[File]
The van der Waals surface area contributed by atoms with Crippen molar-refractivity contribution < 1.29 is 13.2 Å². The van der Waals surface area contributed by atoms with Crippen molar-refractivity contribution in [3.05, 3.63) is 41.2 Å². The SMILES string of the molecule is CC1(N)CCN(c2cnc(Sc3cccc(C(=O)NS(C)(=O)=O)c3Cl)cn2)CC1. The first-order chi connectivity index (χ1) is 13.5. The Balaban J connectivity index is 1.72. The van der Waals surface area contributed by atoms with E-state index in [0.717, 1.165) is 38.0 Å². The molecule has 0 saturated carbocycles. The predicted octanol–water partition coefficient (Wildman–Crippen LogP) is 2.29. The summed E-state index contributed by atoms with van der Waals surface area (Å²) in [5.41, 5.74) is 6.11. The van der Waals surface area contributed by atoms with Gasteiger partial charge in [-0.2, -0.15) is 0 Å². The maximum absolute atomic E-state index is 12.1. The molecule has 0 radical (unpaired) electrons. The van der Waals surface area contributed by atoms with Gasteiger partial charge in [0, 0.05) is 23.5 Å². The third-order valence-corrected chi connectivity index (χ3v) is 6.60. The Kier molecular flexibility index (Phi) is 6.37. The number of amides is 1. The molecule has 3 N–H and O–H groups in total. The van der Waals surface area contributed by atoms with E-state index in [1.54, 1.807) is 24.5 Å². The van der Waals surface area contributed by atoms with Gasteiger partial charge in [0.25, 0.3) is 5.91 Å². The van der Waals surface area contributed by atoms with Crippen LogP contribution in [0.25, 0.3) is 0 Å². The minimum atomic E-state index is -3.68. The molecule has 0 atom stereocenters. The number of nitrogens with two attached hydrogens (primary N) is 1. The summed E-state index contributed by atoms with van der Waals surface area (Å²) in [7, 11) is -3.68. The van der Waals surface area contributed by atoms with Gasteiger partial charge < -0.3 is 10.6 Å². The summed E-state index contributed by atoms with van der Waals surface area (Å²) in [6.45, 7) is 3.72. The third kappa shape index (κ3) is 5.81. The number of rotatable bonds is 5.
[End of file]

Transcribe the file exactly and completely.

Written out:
The van der Waals surface area contributed by atoms with Crippen molar-refractivity contribution < 1.29 is 13.2 Å². The van der Waals surface area contributed by atoms with Crippen molar-refractivity contribution in [3.05, 3.63) is 41.2 Å². The SMILES string of the molecule is CC1(N)CCN(c2cnc(Sc3cccc(C(=O)NS(C)(=O)=O)c3Cl)cn2)CC1. The first-order chi connectivity index (χ1) is 13.5. The Balaban J connectivity index is 1.72. The van der Waals surface area contributed by atoms with E-state index in [0.717, 1.165) is 38.0 Å². The molecule has 0 saturated carbocycles. The predicted octanol–water partition coefficient (Wildman–Crippen LogP) is 2.29. The summed E-state index contributed by atoms with van der Waals surface area (Å²) in [5.41, 5.74) is 6.11. The van der Waals surface area contributed by atoms with Gasteiger partial charge in [-0.2, -0.15) is 0 Å². The maximum absolute atomic E-state index is 12.1. The molecule has 0 radical (unpaired) electrons. The van der Waals surface area contributed by atoms with Gasteiger partial charge in [0, 0.05) is 23.5 Å². The third-order valence-corrected chi connectivity index (χ3v) is 6.60. The Kier molecular flexibility index (Phi) is 6.37. The number of amides is 1. The molecule has 3 N–H and O–H groups in total. The van der Waals surface area contributed by atoms with E-state index in [1.54, 1.807) is 24.5 Å². The van der Waals surface area contributed by atoms with Gasteiger partial charge in [0.25, 0.3) is 5.91 Å². The van der Waals surface area contributed by atoms with Crippen LogP contribution in [0.25, 0.3) is 0 Å². The minimum atomic E-state index is -3.68. The molecule has 0 atom stereocenters. The number of nitrogens with two attached hydrogens (primary N) is 1. The summed E-state index contributed by atoms with van der Waals surface area (Å²) in [7, 11) is -3.68. The van der Waals surface area contributed by atoms with Gasteiger partial charge < -0.3 is 10.6 Å². The summed E-state index contributed by atoms with van der Waals surface area (Å²) in [6.45, 7) is 3.72. The third kappa shape index (κ3) is 5.81. The number of rotatable bonds is 5.